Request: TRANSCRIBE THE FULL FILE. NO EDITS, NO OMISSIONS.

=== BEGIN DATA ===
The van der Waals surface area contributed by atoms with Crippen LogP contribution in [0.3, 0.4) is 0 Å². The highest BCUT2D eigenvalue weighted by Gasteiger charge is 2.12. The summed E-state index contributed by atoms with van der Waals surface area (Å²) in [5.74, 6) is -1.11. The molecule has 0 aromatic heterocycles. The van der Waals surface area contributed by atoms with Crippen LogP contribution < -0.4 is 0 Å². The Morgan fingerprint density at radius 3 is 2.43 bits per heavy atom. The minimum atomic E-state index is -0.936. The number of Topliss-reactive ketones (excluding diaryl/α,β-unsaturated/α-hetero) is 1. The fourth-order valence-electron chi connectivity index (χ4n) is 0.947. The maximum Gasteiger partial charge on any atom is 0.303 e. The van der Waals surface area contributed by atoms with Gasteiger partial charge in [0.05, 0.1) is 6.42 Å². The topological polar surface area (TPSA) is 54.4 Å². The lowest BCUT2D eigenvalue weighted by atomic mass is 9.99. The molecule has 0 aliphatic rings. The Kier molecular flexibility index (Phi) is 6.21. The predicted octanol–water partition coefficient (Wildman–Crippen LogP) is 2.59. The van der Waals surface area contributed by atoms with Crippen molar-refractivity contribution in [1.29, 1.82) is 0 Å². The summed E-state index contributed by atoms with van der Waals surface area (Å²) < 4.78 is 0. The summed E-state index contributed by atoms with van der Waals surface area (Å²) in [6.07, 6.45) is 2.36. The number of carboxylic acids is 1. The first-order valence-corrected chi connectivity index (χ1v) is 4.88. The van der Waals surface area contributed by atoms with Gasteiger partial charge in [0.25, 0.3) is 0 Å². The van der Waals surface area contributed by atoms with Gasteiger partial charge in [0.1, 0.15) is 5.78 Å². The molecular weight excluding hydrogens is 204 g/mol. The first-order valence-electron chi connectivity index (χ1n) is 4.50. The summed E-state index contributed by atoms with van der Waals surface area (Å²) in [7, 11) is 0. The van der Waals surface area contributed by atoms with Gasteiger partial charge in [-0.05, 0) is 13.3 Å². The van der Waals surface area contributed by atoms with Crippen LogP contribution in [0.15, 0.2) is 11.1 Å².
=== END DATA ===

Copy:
The van der Waals surface area contributed by atoms with Crippen LogP contribution in [0.3, 0.4) is 0 Å². The highest BCUT2D eigenvalue weighted by Gasteiger charge is 2.12. The summed E-state index contributed by atoms with van der Waals surface area (Å²) in [5.74, 6) is -1.11. The molecule has 0 aromatic heterocycles. The van der Waals surface area contributed by atoms with Crippen LogP contribution < -0.4 is 0 Å². The Morgan fingerprint density at radius 3 is 2.43 bits per heavy atom. The minimum atomic E-state index is -0.936. The number of Topliss-reactive ketones (excluding diaryl/α,β-unsaturated/α-hetero) is 1. The fourth-order valence-electron chi connectivity index (χ4n) is 0.947. The maximum Gasteiger partial charge on any atom is 0.303 e. The van der Waals surface area contributed by atoms with Gasteiger partial charge in [0.05, 0.1) is 6.42 Å². The topological polar surface area (TPSA) is 54.4 Å². The lowest BCUT2D eigenvalue weighted by atomic mass is 9.99. The molecule has 0 aliphatic rings. The Kier molecular flexibility index (Phi) is 6.21. The predicted octanol–water partition coefficient (Wildman–Crippen LogP) is 2.59. The van der Waals surface area contributed by atoms with Crippen molar-refractivity contribution in [1.29, 1.82) is 0 Å². The summed E-state index contributed by atoms with van der Waals surface area (Å²) < 4.78 is 0. The summed E-state index contributed by atoms with van der Waals surface area (Å²) in [6.07, 6.45) is 2.36. The number of carboxylic acids is 1. The first-order valence-corrected chi connectivity index (χ1v) is 4.88. The van der Waals surface area contributed by atoms with Gasteiger partial charge in [0.25, 0.3) is 0 Å². The van der Waals surface area contributed by atoms with Gasteiger partial charge in [0.1, 0.15) is 5.78 Å². The molecular weight excluding hydrogens is 204 g/mol. The first-order valence-electron chi connectivity index (χ1n) is 4.50. The summed E-state index contributed by atoms with van der Waals surface area (Å²) in [7, 11) is 0. The van der Waals surface area contributed by atoms with Gasteiger partial charge in [-0.05, 0) is 13.3 Å². The van der Waals surface area contributed by atoms with Crippen LogP contribution in [0.15, 0.2) is 11.1 Å².